05-25-10 02:45 PM
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  1. csiguy1's Avatar
    The OS may be a little outdated but it gets the daily job of phone calls, email, and text done better than any other phone that I know of and that is what I do most.
    02-16-10 11:52 AM
  2. csiguy1's Avatar
    I own a Bold 9700 and a Tour and both are great phones. I think that the Bold 9700 is the best BB out there but the new Tour will be doing its best to catch up.
    02-16-10 11:53 AM
  3. berryite's Avatar
    no "mass movement", but here is some data showing rim losing ground. interesting to note that android more than doubled market share in one quarter.
    No mass movement? Wow. The iPhone has gone from zero to 24 million users in two years and you don't consider that a mass movement? LOL. I can't believe what I'm reading here.

    RIM is 15 years old and it's taken them that long to build a customer base (which is shrinking as shown by your own chart) of some 40 million users.

    Apple has grown to 1/2 RIM's size in two years. And that's not a mass movement? Wow. Breathtaking. Just breathtaking. Please tell us you don't do analytic or forecasting work in the technology field.
    02-16-10 11:55 AM
  4. Macneil_S4's Avatar
    The OS may be a little outdated but it gets the daily job of phone calls, email, and text done better than any other phone that I know of and that is what I do most.
    This is what I basically said earlier.
    It gets the job done plus some awesome apps,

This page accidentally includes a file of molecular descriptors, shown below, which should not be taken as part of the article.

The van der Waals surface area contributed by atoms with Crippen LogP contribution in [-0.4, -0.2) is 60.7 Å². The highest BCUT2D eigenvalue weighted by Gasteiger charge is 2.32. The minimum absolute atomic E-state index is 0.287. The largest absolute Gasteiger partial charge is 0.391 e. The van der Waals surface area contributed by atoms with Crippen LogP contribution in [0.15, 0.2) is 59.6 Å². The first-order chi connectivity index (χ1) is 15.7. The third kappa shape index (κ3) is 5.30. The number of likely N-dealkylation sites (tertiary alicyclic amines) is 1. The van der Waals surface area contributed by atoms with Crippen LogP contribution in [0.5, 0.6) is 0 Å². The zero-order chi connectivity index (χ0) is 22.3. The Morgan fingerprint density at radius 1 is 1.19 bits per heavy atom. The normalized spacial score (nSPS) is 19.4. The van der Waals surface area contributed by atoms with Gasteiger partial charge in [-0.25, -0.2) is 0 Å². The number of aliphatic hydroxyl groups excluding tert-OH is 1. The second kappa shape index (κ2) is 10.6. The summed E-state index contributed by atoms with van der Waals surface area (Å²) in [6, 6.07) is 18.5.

and most of all its secure as he!!
    02-16-10 12:01 PM
  5. qbnkelt's Avatar


    no "mass movement", but here is some data showing rim losing ground. interesting to note that android more than doubled market share in one quarter.

    here's an article:


    http://http://www.dailyfinance.com/s...hare/19353103/
    Thank you! now to disect that data...

    Edit: Is the link broken? I can't open it. Maybe it's because of security at work????
    Last edited by Qbnkelt; 02-16-10 at 12:14 PM.
    02-16-10 12:03 PM
  6. TheComebackKidd's Avatar
    No mass movement? Wow. The iPhone has gone from zero to 24 million users in two years and you don't consider that a mass movement? LOL. I can't believe what I'm reading here.

    RIM is 15 years old and it's taken them that long to build a customer base (which is shrinking as shown by your own chart) of some 40 million users.

    Apple has grown to 1/2 RIM's size in two years. And that's not a mass movement? Wow. Breathtaking. Just breathtaking. Please tell us you don't do analytic or forecasting work in the technology field.
    You REALLY don't like it when people don't share the same outlook as you, don't you?

    Apple has grown fast, yes, but this chart only PROVES that RIM isn't going anywhere in the next year. And with what's potentially coming down the pipe from RIM (see the webkit browser preview vid on youtube), there's no reason the suggest they will continue to lose ground. And if they do, there's now way to predict RIM will lose it to Apple.
    02-16-10 12:03 PM
  7. TheComebackKidd's Avatar
    I hope you're talking about BES when you talk about security because AFAIK, there is no security with BIS.
    Wouldn't BIS just have whatever security is in place by RIM, as opposed to the security put on by whoever is running your particular BES server?
    02-16-10 12:05 PM
  8. Macneil_S4's Avatar
    I hope you're talking about BES when you talk about security because AFAIK, there is no security with BIS.
    Hmm actually I WAS, and I'm sure
    theres some type of security in place
    for BIS as well. They aren't just gonna let all
    the information go to millions of phones every
    day with nothing in place
    02-16-10 12:07 PM
  9. StormJH1's Avatar